8. New Orleans Pelicans (from Los Angeles Lakers): Dyson Daniels, G League Ignite

This is a great opportunity for New Orleans to add another quality player to a playoff roster that will improve next season with the return of Zion Williamson. The Aussie got a taste of playing at the NBA level in the NBA All-Star Weekend Rising Stars in February, and he persevered. Daniels 6-8 is a big defender who started playing professionally as a teenager in his native Australia.

9. San Antonio Spurs: Jeremy Sochan, Baylor

The Spurs have three first-round picks and used their first to select Baylor’s Jeremy Sochan. Sochan gives the Spurs a bit more on the wing to compliment All-Star Dejonte Murray. He is a versatile guard and reliable rebounder, averaging 6.4 rebounds at Baylor in 2021-22. He manages the court well and scores effectively within the three-point line. Sochan can roll a 3, but he needs to improve his percentage. He averaged 9.2 points for the Bears.

10. Washington Wizards: Johnny Davis, Wisconsin

With the roster likely to change this summer, the Wizards are in need of talent and have settled on one of the best remaining players. In his second year at Wisconsin, Davis made a huge jump as a scorer and rebounder, from 7.0 points and 4.1 rebounds to 19.7 and 8.2. He can score and create balls from mid-range, but he needs to improve his long-range shot.

11. New York Knicks: Usman Dieng, New Zealand Breakers

In some simulation drafts, Dieng rose to 8th overall. He fell to 11th, which was reportedly traded by the Knicks to the Thunder. Last season he played in the Australian Pro League for the New Zealand Breakers and averaged 8.9 points, 3.1 rebounds and assists while shooting just 39.8% from the field and 27.1% from three-pointers. But as the season went on, he improved and became a much better scorer and shooter in the second half of the season. The Thunder development team will work hard to ensure that Dieng makes a significant contribution to their restoration.

12. Oklahoma City Thunder (from Los Angeles Clippers): Jalen Williams, Santa Clara

Williams shot up noticeboards after the harvester, in which his vertical jump, speed, and wingspan attracted the attention of scouts and executives. His defense would fit well with the OKC. The Thunder traded for the No. 11 pick, which did not affect the No. 12 pick. Williams was effective with 3-pointers (39.6%) and inside the 3-point line (55.1%) and averaged 18 points, 4.4 rebounds and 4. 2 assists in 2021–22 season. He patiently handles basketball in pick-and-roll situations and finds his place on the three-point line for point jumpers.

13. Charlotte Hornets: Jalen Duren, Memphis

The Hornets need not only a head coach, but also defense under the rim after finishing 22nd in the defensive rankings in 2021-22. They picked big Memphis Jalen Duren, who can play with his back to the basket, run around the court and bat. He has good face-up play in the low post and can shoot mid-range jump shots. He seemed like a perfect fit for the Hornets, but was reportedly traded to the Knicks.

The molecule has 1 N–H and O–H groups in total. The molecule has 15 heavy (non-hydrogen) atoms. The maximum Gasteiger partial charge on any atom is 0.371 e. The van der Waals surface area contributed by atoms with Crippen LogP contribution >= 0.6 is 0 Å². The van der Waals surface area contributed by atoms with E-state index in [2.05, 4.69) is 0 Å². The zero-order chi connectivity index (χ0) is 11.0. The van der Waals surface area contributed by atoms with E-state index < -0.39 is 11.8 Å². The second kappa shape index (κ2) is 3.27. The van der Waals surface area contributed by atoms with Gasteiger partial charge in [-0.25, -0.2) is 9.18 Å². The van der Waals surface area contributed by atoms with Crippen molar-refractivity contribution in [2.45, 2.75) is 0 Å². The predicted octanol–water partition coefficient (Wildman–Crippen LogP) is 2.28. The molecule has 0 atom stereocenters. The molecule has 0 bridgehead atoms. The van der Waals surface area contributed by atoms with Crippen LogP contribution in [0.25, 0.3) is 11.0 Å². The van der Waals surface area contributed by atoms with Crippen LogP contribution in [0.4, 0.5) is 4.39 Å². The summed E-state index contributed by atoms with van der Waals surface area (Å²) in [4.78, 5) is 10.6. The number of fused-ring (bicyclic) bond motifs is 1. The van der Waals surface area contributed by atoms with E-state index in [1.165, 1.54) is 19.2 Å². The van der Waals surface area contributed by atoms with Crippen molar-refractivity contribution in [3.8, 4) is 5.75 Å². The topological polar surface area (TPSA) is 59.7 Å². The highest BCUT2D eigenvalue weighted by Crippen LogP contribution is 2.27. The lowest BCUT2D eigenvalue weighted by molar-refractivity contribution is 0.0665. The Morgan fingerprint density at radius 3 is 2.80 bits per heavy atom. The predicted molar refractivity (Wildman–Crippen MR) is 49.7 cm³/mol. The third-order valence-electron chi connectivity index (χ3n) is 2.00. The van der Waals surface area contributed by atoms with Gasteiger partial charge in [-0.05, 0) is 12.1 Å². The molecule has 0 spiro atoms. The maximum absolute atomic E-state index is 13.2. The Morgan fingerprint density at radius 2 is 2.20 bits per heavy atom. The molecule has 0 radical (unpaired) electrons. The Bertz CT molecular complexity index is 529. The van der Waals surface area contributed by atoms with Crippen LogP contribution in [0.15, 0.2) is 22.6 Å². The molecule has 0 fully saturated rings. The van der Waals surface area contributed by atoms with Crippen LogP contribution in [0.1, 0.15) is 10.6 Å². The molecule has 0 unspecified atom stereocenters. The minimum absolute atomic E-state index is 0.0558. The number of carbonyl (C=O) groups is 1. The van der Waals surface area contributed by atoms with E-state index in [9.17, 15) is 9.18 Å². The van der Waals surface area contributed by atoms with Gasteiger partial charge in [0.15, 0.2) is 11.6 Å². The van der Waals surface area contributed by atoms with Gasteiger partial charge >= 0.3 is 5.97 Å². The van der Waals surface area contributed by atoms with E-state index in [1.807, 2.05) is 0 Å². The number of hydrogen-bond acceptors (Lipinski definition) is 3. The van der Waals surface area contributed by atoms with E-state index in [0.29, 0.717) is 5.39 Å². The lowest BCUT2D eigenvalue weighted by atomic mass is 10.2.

14. Cleveland Cavaliers: Ochai Agbaji, Kansas

A booming team in the East, the Cavaliers have put together a pretty strong defensive unit. They have rim protectors and added the need for a perimeter protector. The Agbaji is a 6-5 with a wingspan of 6-10 and a standing reach of 8-8 and is known as a 3-and-D wing. He played four seasons with the Jayhawks and was the 2022 Final Four MVP in the Jayhawks title run. He averaged 18.8 points and 5.1 rebounds, 47.5% shooting from the field and 40.7% from three seconds. Former ESPN NBA draft analyst Mike Schmitz, now at Portland headquarters, once tweeted, “Ochai Agbaji could play over 25 minutes in an NBA game tomorrow.”

15. Charlotte Hornets (from New Orleans): Mark Williams, Duke

Williams should be able to intervene immediately and fill the big need for the Hornets in the center. At 7-2 with a wingspan of 7-6 and a standing reach of 9-9, Williams has the tools and good mobility for his size to be impressive on the ring. He doesn’t offer much offensively yet, but he should catch a lot of passes from LaMelo Ball.

16. Atlanta Hawks: AJ Griffin, Duke

Griffin averaged 10.4 points on a team that potentially has five NBA draft picks, including No. 1. He comes from a basketball family (his brother, sister, and father played for Power 5 schools; his father is also an assistant in Toronto Raptors), Griffin is considered one of the best shooters in the draft. He threw 44.7% 3rds and 49.3% overall. Along with Trae Young, he will add the necessary shots and give the Hawks the defensive help they need with his ability to defend multiple positions at 6-6220 pounds.

17. Houston Rockets (from Brooklyn): Tari Eason, LSU

After finishing with the worst record in the league this year, the Rockets are looking for someone to help Jalen Green (Houston’s 2021 No. 2 pick). The Rockets have already picked up No. 3 Jabari Smith, and Tari Eason will add more offensive versatility with his ability to score under the basket. He uses his athleticism and height to attack…



Source: sports.yahoo.com